Some 3,600 firefighters struggling against one of the most destructive wildfires in California's history are hoping calmer winds will allow them to make more progress in carving out buffers to contain the blaze.
Six people have been confirmed killed and seven others have been missing since last Thursday.
More than 800 homes and 300 other buildings have been reduced to ash and 37,000 people forced to evacuate as the Carr fire consumed 42,000 hectares in and around the town of Redding.
The firefighters reported some progress on Monday, having carved buffer lines around 23 per cent of the fire's perimeter, up from just five per cent during much of the past week, thanks to calmer winds expected to remain in the area for two days.
The blaze, so far the seventh most destructive in Californian history, roared without warning into Redding and adjacent communities last week after being whipped by gale-force winds into a firestorm that jumped the Sacramento River.
It is the biggest of 17 wildfires now raging across the state, fuelled by drought-parched vegetation, triple-digit temperatures and unpredictable winds.
Two firefighters and at least four civilians have been killed, including two young children and their great-grandmother who perished while huddled under a wet blanket.
Whole neighbourhoods, including the town of Keswick on the outskirts of Redding, were laid to waste as residents fled for their lives in a chaotic evacuation.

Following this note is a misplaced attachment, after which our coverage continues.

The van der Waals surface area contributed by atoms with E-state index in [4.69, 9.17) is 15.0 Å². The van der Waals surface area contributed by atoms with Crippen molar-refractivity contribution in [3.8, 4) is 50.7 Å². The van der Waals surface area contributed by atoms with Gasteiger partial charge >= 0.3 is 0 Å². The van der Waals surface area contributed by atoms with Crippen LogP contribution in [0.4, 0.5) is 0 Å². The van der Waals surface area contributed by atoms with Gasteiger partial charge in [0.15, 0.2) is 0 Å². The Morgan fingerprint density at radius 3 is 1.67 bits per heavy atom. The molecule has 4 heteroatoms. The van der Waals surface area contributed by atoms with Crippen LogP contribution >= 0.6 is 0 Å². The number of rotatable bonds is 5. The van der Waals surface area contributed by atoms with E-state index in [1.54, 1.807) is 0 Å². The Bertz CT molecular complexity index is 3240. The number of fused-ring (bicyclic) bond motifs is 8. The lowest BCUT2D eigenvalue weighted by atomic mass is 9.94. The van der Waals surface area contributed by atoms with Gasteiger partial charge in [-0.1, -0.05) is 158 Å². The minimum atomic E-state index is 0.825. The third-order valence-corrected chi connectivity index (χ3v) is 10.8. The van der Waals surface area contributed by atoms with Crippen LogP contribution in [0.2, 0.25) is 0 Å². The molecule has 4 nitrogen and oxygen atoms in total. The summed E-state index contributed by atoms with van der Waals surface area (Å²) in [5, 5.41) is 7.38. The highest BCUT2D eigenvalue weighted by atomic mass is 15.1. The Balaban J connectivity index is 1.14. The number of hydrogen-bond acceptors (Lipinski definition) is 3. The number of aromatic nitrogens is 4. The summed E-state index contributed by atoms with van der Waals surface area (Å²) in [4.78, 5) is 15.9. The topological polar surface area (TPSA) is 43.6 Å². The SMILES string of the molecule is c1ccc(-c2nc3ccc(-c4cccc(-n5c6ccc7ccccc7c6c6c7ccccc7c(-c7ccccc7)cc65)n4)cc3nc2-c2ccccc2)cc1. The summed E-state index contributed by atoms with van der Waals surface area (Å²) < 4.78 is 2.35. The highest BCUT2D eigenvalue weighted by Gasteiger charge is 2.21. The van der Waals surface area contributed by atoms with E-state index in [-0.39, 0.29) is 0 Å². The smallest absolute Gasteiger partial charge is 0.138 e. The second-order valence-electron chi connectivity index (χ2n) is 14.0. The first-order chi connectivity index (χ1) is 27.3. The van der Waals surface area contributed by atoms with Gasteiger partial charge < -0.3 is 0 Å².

On Monday, authorities began allowing some to return home, though an estimated 37,000 people still remained under mandatory evacuation orders.
A team of 188 firefighters from Australia and New Zealand are also on their way to help battle the massive blazes.
To the southwest, the River and Ranch wildfires, known as the 23,000-acre Mendocino Complex, has forced thousands to evacuate as it has threatened 10,000 homes.
About 2,000 firefighters are battling the blazes about 240 km north of San Francisco, where it has destroyed seven homes since it began on Friday, fire officials said.
Collectively, wildfires have scorched 1.8 million hectares so far this year, 24 percent more than the average of burned landscape tallied for the same period over the past decade, according to federal data.
Authorities in California have reported levels of fire intensity and unpredictability they have seldom seen before as a result of a volatile mix of drought-parched vegetation, triple-digit temperatures and erratic winds.